5 Show-Stopping Moments From the 2019 ACM Honors
The 2019 ACM Honors took over the Ryman Auditorium in Nashville on Wednesday (Aug. 21), honoring several country music industry professionals. Miranda Lambert, Kacey Musgraves and Brooks & Dunn were among the night's top honorees during a ceremony that featured performances by Keith Urban and Lambert, Trisha Yearwood, Ashley McBryde and more.
Read on for a peek at five of the best moments we witnessed at the 2019 ACM Honors:
This Keith Urban and Miranda Lambert duet:
Two of country music's biggest superstars closed out the evening with a poetic duet as Lambert and Urban joined in harmony for "The House That Built Me." With Urban helming on guitar, their voices shimmered alongside one another, Urban's silky vocals matching Lambert's sweet tone.
Urban also presented Lambert with the ACM Gene Weed Milestone Award, delivering a thoughtful speech recalling the days when he took her out on her first tour as an opening act for him in 2005. "What I loved about her is in her I saw a kindred spirit right away," he described, calling Lambert his "badass friend."
"You just follow your muse unapologetically, you make the records you want to make. You just stay true to yourself, follow your path, and here you are accepting this award with the most ACM Awards of all time," Urban added.
Calling Urban one of her "heroes," Lambert used the award to recognize the Nashville camaraderie. "I can't believe that we get to live this amazing life and follow our dreams and be part of this awesome community and family," she raved. "I'll never get over it."
This surprise performance by Trisha Yearwood:
After paying tribute to her friend, ACM Gary Haber Lifting Lives Award recipient Gayle Holcomb, Yearwood delivered the ultimate surprise with a performance of Frank Sinatra's "One for My Baby (and One More for the Road)." Yearwood was only scheduled to present, but decided last minute to perform a track off her recent Sinatra cover album, Let's Be Frank, which she says Holcomb encouraged her to make. Accompanied only by piano, Yearwood delivered the best vocals of the night, sending her pure, crisp voice tinged with soul up to the rafters, resulting in a standing ovation.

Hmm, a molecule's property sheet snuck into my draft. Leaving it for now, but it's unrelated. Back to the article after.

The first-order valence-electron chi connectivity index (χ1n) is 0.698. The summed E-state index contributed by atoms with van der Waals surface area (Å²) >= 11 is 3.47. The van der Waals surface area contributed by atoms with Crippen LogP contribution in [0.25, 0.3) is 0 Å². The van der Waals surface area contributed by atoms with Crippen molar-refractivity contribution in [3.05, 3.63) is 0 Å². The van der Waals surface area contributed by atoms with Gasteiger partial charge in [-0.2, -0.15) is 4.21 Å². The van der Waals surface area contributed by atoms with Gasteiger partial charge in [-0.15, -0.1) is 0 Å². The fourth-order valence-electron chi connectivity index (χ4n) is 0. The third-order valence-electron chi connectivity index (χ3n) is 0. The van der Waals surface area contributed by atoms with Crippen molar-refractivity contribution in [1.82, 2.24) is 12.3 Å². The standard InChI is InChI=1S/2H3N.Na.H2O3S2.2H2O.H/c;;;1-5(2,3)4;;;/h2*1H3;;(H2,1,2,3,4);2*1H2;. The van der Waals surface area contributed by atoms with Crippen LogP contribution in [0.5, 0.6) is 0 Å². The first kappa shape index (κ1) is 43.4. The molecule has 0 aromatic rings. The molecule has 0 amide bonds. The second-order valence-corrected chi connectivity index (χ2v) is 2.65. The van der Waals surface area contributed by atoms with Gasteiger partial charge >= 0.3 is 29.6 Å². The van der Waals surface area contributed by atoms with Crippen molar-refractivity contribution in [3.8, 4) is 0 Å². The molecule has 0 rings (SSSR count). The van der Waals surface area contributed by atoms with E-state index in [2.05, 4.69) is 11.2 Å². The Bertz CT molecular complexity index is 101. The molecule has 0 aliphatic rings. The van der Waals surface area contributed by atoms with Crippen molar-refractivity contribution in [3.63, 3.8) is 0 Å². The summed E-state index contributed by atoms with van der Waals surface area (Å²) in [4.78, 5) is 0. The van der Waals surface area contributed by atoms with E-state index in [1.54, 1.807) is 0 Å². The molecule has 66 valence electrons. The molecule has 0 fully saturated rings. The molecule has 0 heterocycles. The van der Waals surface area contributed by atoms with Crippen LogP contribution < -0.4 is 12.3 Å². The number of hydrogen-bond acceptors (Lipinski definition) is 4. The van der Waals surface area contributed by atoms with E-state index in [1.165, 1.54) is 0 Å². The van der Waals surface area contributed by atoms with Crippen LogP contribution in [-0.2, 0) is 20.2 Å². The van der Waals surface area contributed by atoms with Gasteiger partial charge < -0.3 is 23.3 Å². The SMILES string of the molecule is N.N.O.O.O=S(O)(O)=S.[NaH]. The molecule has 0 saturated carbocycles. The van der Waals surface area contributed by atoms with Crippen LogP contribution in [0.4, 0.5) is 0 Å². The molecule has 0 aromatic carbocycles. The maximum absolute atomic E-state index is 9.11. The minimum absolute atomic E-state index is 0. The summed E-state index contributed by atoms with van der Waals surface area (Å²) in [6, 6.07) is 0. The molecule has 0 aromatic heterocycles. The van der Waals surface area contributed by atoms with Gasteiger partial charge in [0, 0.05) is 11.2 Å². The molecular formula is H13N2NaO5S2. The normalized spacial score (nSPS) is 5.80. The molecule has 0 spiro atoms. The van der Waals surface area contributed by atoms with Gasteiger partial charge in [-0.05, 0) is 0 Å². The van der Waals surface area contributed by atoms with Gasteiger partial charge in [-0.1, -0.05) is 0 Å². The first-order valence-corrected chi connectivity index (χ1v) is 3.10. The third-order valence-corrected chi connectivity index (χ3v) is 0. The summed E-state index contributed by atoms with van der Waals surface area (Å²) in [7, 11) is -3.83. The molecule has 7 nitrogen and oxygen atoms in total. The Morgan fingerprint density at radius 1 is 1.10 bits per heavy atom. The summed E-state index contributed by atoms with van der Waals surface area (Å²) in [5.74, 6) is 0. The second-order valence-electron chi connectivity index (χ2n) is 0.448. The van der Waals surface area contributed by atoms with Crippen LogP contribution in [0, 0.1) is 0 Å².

Ashley McBryde slayed "You're Gonna Miss Me When I'm Gone":
McBryde has established herself as one of Nashville's powerhouse breakthrough acts over the past year, and it's easy to see why based on her performance at the ACM Honors. She was on hand to present Brooks & Dunn with the ACM Cliffie Stone Icon Award and was joined by her bandmate Chris Harris to honor their legacy with a performance of one of their classics, delivering a pensive rendition of the duo's "You're Gonna Miss Me When I'm Gone." Both elegant and poised, McBryde's voice was steady and glowing, proving her ability to captivate audiences with her interpretation of reflective lyrics. It was one of the best performances of the show.
Women supporting women:
Multiple times throughout the night, female artists of all generations paid tribute to one another. It began when Lauren Alaina and Caylee Hammack honored ACM Cliffie Stone Icon Award recipient Martina McBride with moving performances of "Independence Day" and "A Broken Wing," respectively. Alaina credited McBride for teaching her how to sing, recalling childhood memories of singing along to McBride's CDs on repeat, citing the icon as one of her heroes. During her acceptance speech, McBride also acknowledged the women who came before her — Dolly Parton, Reba McEntire and Emmylou Harris among them — sharing that she's long strived to embody the same "integrity" and "authenticity" they possessed.
Barbara Mandrell also made a rare appearance to honor Kye Fleming, the trailblazing songwriter behind her two biggest hits, "Sleeping Single in a Double Bed" and "I Was Country When Country Wasn't Cool." And when Tenille Townes and Maddie & Tae stepped up to deliver mature and polished performances of the respective numbers, both Mandrell and Fleming were in awe.
Shane McAnally speaks his truth:
One of the most honest and heartfelt moments of the night came from Songwriter of the Year winner Shane McAnally, who was also present to accept the ACM Jim Reeves International Award on behalf of his longtime friend and collaborator, Kacey Musgraves. After initially moving to Nashville with the intent of becoming an artist, McAnally has become one of the top songwriters in country music and is behind prominent hits including "Body Like a Back Road" and "Merry Go Round," and several other cuts by the likes of Keith Urban, Kenny Chesney and more.
McAnally used his time on stage to reflect on his incredible journey in country music, becoming emotional when discussing an important part of his story. "Not only did I want to be in country music — didn't know you could write songs for people, didn't know that was a job — I really didn't know you could be in country music and be gay," he said, getting choked up as the audience responded with cheers of support.
"When I came out to my mom, she was so scared that I wouldn't get this dream, that this wouldn't happen for me. And this town has never for a minute made me feel anything but loved and supported," McAnally added. He concluded his speech by acknowledging his husband, Michael Baum, crediting him for dreaming as big as the star himself.
"He tells me every day that I can do anything," McAnally said, thankfully. "And we are living our truth and our dream with our children and our life."
On the Red Carpet and Inside the 2019 ACM Honors: